Kassim performs with the DMV Hip Hop Orchestra at the National Postal Museum next week. (Yusuf Kazmi)

It’s 6 p.m. on a Tuesday, and Kassim Okusaga is ready to leave his job at the Holiday Inn near Capitol Hill — not just for the evening, but for good. The 25-year-old calls his job as a front desk agent a “side gig,” as he pursues a career as a rapper best known by his first name.

He has yet to release a full-length solo project, but a series of singles, videos, live shows and collaborative projects with his crew 20NVR have earned Kassim the attention of such bigger name artists as Joey Purp and Tyler, the Creator. The Prince George’s County native hopes it’s all leading to something huge.

“Hopefully, I’ll only have to work at the hotel for a couple more months,” he says. “They know it, I tell them all the time. I’m very honest.”

Honesty is at the core of Kassim’s lyrics, all of which he writes without the use of a pen, paper or notes. Instead, he records ideas for melodies and verses on his phone’s voice memo app and plays them while driving or brushing his teeth — and by the time he gets to the studio, Kassim has an entire song memorized. It’s a skill he picked up while reading Jay-Z’s memoir “Decoded,” which describes how he learned to memorize rhymes as a drug dealer who spent hours on street corners. Kassim did the same thing while working at McDonald’s as a teen; he’d rap over Marvin Gaye or Stevie Wonder songs that came on the radio during his shift in the kitchen.

Kassim’s lyrics resound with a sense of overcoming roadblocks. He writes about his friends who’ve died, about witnessing his parents’ tumultuous relationship when he was a kid, and about his late Nigerian grandmother, who only knew one phrase in English: “I love you,” her last words to Kassim. He raps with soul over jazz-sampling beats about how he battled suicidal thoughts and an alcohol dependency while attending Towson University. He doesn’t remember that time fondly.

“There were times I was drinking and driving, or times I pulled up to parties and just threw up,” he says. “I was drunk texting people, raging. It was a lot.”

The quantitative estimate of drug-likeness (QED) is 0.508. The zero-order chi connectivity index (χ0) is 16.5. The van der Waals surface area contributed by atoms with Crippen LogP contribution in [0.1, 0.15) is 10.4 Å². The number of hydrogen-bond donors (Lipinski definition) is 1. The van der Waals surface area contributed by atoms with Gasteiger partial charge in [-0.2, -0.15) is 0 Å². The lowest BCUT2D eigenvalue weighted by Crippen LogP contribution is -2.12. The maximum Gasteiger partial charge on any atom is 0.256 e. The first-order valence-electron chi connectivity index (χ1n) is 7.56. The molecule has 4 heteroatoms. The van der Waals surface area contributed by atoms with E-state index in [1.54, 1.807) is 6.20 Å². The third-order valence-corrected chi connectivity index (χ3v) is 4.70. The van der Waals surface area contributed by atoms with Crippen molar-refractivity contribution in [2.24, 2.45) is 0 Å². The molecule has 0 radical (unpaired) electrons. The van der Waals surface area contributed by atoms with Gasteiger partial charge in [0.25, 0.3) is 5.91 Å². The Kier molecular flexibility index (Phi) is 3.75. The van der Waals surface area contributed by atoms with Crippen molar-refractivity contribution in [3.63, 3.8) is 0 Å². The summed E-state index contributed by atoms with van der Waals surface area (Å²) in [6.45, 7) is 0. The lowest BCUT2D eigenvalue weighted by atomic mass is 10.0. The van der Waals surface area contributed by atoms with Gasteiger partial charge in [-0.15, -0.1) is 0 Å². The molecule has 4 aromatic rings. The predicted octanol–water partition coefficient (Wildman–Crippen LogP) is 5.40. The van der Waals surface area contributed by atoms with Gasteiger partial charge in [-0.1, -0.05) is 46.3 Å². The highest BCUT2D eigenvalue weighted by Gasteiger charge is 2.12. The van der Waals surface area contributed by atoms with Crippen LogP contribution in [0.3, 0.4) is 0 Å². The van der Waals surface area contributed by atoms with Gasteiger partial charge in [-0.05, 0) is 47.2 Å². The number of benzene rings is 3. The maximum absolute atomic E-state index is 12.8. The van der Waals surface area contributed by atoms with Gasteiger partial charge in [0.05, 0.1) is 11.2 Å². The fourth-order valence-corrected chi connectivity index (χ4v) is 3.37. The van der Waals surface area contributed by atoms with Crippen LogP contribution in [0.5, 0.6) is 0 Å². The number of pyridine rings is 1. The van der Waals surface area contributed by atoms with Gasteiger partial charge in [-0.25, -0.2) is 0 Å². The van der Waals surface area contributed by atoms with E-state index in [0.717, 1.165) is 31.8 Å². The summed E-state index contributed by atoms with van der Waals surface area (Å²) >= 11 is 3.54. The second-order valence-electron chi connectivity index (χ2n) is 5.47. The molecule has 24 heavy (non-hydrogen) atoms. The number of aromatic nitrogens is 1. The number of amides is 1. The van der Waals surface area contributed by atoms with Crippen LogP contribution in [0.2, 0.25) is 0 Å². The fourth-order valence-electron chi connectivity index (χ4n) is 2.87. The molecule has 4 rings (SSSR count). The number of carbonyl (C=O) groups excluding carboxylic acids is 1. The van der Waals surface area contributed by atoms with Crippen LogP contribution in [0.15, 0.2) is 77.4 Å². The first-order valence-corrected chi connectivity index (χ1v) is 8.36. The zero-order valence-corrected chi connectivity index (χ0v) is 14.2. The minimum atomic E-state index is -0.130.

After his cousin was killed by a drunk driver, Kassim finally sought the help he needed with therapy sessions that helped him refocus on school and, of course, his music. Around this time, Kassim got involved with the DMV Hip Hop Orchestra, a rotating cast of about 15 musicians who use classical instruments to give rap songs a new life. When the orchestra visited Towson in 2015, founder Marcus Moody asked if anyone in the crowd wanted to get onstage and rap. All five of the 20NVR members raised their hands, including Kassim.

“We hit a stride that gave me goose bumps, just from freestyling,” Moody says. “That magic grew and set the precedent for where we are today.”

Kassim’s energetic but thoughtful lyrics complemented the full sound of the orchestra. “I was tired of hearing repetitive rap songs without moving strings parts, and I was tired of hearing moving strings parts without hard rap lyrics,” Moody says. “The whole goal of the orchestra is to encourage collaboration with people who would never otherwise meet. I think there’s a craving for something genreless, or a new genre. At the core of everything, it’s really the soul. And once you put a lot of people in a room who have a bunch of soul, all that other stuff doesn’t matter.”

Kassim felt the connection, too: “Some days I like trap, some days I like the club bangers, and some days I like pop, but soul is definitely the essence of who I am.”

With Kassim’s help, the orchestra started drawing audiences to shows at the Kennedy Center, the National Arboretum and Afropunk festival. Robust string, rhythm and horn sections back vocalists, who transition from covers of classics like Pete Rock and CL Smooth’s “They Reminisce Over You” to such modern hits as Chance the Rapper’s “No Problem.” On March 7, the orchestra will perform a set of original songs, including a handful by Kassim, at the National Postal Museum in honor of the 20th anniversary of the Hip Hop Culture stamp.

With a full orchestra behind him, Kassim has nothing but confidence now. He already has an award speech prepared, you know, just in case — as he raps in one of his songs, “still owe my granny a Grammy.”

Kassim knows a red carpet invite doesn’t just come to any rapper who dreams of getting there. That’s why he watches documentaries about how albums like Jay-Z’s “Reasonable Doubt” were made and reads books by Pharrell. It’s why he spends most of his free time at the studio or practicing for shows, and why he still wears the bracelet he got from Tyler, the Creator as a guest to his music festival in 2017. Though he was star-struck, it was the first time Kassim really thought of himself as a musician with fans of his own.

“You can’t tell me where you’re going if you don’t know where you’ve been,” he says, looking down at the bracelet. “So, I have nothing but pride when it comes to who I am today.”

If you go

Hip Hop Culture Block Party

Thursday at 6 p.m. at the Smithsonian National Postal Museum, 2 Massachusetts Ave. NE. postalmuseum.si.edu. Free.